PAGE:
If I am right, then, knowing that he had defined the constant NUM_AXES equal to 3, in this sketch interchanging these statements would both have the exact same effect:
Code:

int buffer_pos[NUM_AXES] = { 0 };  // start with all zero

int buffer_pos[NUM_AXES] = { 0, 0, 0 };  // start with all zero


I eagerly await confirmation. smiley (While I look at that link for array initialization - thank you!)

YES!!! Your link just verified the above. I wish the book's author had mentioned this, because it looks to be a VERY handy function. However, it also seems that he could just as simply used
Code:

int buffer_pos[NUM_AXES] ;  // start with all zero

OR

int buffer_pos[NUM_AXES] = {};  // start with all zero


Thanks!!!  smiley-mr-green
« Last Edit: March 31, 2011, 08:24:17 pm by Zoandar » Logged

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... this rather cryptic instruction is setting ALL THREE of the array elements to ZERO in ONE STATEMENT. Correct?

Yes, setting the entire array to zero. More specifically, everything beyond the stated initializers. So to be pedantic, you requested the first position to be initialized to zero, and the compiler initialized the rest to zero for you, as you have stated that the array is to be initialized in the first place (by using "= ...").


However, it also seems that he could just as simply used
Code:

int buffer_pos[NUM_AXES] ;  // start with all zero

OR

int buffer_pos[NUM_AXES] = {};  // start with all zero


Your first example won't work with "auto" variables. That is, if they are defined inside a function. So it is dangerous to do that, because you might copy and paste them (from a statically defined place to inside a function). Also it relies upon you remembering that static variables are automatically initialized.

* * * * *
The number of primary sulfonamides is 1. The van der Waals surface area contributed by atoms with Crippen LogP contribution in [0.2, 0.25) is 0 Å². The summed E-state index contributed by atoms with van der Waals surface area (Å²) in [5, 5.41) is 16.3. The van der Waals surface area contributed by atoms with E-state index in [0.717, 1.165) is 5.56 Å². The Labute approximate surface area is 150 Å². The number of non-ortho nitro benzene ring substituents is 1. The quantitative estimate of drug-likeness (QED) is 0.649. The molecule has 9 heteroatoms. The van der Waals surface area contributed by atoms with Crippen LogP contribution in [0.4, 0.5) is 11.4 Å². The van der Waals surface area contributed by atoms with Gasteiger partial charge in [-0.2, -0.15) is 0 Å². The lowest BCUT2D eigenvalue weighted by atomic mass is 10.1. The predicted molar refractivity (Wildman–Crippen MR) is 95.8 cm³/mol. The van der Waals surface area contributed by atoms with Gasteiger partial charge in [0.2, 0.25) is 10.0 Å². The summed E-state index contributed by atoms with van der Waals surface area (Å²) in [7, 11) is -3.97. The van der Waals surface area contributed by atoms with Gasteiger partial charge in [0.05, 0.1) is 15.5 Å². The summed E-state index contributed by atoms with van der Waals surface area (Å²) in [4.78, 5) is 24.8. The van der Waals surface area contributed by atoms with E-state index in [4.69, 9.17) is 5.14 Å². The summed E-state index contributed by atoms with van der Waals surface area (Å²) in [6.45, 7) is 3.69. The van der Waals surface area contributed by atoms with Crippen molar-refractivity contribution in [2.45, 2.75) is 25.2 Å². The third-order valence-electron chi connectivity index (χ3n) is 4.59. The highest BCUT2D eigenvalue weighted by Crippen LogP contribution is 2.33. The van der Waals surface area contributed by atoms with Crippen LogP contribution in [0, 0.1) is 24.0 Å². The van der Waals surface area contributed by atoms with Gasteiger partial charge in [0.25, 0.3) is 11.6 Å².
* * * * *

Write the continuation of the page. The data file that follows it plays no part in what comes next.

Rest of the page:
Your second example works but personally I think it is a bit cryptic.

I prefer:

Code:
int buffer_pos[NUM_AXES] = { 0 };  // start with all zero
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Your second example works but personally I think it is a bit cryptic.

I prefer:
Code:
int buffer_pos[NUM_AXES] = { 0 };  // start with all zero

The important thing to keep in mind here is still that the number of explicitly valued positions in the array is limited to the number of explicit initializers provided. The rest of the positions in the array may or may not be valued with 0.

Prove this to yourself by changing where this statement is positioned (global, in a function, with and without the static keyword, etc.) and change the initial value to something other than 0, like 37. Then, use a for loop to print the index and value for each position in the array.

When the number of explicit initializers is less than the size of the array, the array values will NOT all be whatever (single) initializer is provided.
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... this rather cryptic instruction is setting ALL THREE of the array elements to ZERO in ONE STATEMENT. Correct?

Yes, setting the entire array to zero. More specifically, everything beyond the stated initializers. So to be pedantic, you requested the first position to be initialized to zero, and the compiler initialized the rest to zero for you, as you have stated that the array is to be initialized in the first place (by using "= ...").